Britain has introduced a draft resolution to the United Nations Security Council to lift sanctions against Libya. The U.N.-imposed the sanctions after the 1988 bombing of Pan Am flight 103 over Lockerbie, Scotland. British ambassador Emyr Jones Parry said he hopes for a vote in favor of the resolution by the end of the week. But the veto-wielding French are not onboard.
The British-sponsored resolution follows a letter delivered to the Security Council late last week. In the letter the Libyan government accepts responsibility for the bombing, which killed 270 people. Tripoli also renounces terrorism in the letter, and offers $2.7 billion in compensation to the victims' families - about $10 million each.
The deal was worked out after long negotiations between Britain, the United States and Libya. Ambassador Parry said the sanctions should not be prolonged now that Libya has complied with the conditions set by the Security Council.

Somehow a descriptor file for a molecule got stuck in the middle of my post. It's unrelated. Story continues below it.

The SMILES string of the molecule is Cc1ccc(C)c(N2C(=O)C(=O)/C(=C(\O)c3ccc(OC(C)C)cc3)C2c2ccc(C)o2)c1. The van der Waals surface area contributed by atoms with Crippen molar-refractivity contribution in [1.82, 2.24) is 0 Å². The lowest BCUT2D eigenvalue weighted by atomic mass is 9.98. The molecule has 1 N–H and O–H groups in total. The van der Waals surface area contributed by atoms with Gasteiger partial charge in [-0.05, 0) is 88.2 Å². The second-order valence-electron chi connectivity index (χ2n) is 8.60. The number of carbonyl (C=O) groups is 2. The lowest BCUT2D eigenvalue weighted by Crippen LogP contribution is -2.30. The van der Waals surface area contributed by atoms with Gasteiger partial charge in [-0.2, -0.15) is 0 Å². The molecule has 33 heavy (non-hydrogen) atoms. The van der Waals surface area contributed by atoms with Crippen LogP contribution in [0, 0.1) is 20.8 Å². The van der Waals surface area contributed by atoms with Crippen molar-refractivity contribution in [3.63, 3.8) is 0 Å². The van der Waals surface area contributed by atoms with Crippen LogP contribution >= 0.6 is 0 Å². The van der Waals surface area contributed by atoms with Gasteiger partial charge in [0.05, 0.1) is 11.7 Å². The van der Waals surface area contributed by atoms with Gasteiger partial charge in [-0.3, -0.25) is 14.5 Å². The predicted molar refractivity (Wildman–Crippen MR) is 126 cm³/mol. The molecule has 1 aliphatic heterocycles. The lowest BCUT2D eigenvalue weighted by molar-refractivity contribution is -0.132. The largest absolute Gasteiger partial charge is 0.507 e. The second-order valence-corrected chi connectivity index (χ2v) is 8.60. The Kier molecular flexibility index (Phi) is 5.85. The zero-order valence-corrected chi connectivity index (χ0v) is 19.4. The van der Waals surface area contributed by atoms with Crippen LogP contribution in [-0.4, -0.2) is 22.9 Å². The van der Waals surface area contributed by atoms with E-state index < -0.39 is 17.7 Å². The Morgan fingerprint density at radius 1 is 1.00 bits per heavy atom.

"Our wish is to see an early vote. This has been a long, painful, protracted negotiation, especially for the families. We believe we have reached our solution, which conforms with the conditions laid down by the Security Council previously and on that basis we should move to a vote," he said.
But France is balking at the deal because the families of 170 victims of a 1989 attack on a French airliner over Niger, in West Africa, only received compensation of about $34 million - less than $34,000 each. Libya has never accepted responsibility for the downing of the French airplane. But a French court found six Libyans guilty in absentia.
France does not say it will veto the resolution but is pressuring Libya for a better deal.
The Security Council is scheduled to discuss the resolution Wednesday. But it cannot vote on the measure until Libya deposits the compensation into a special account.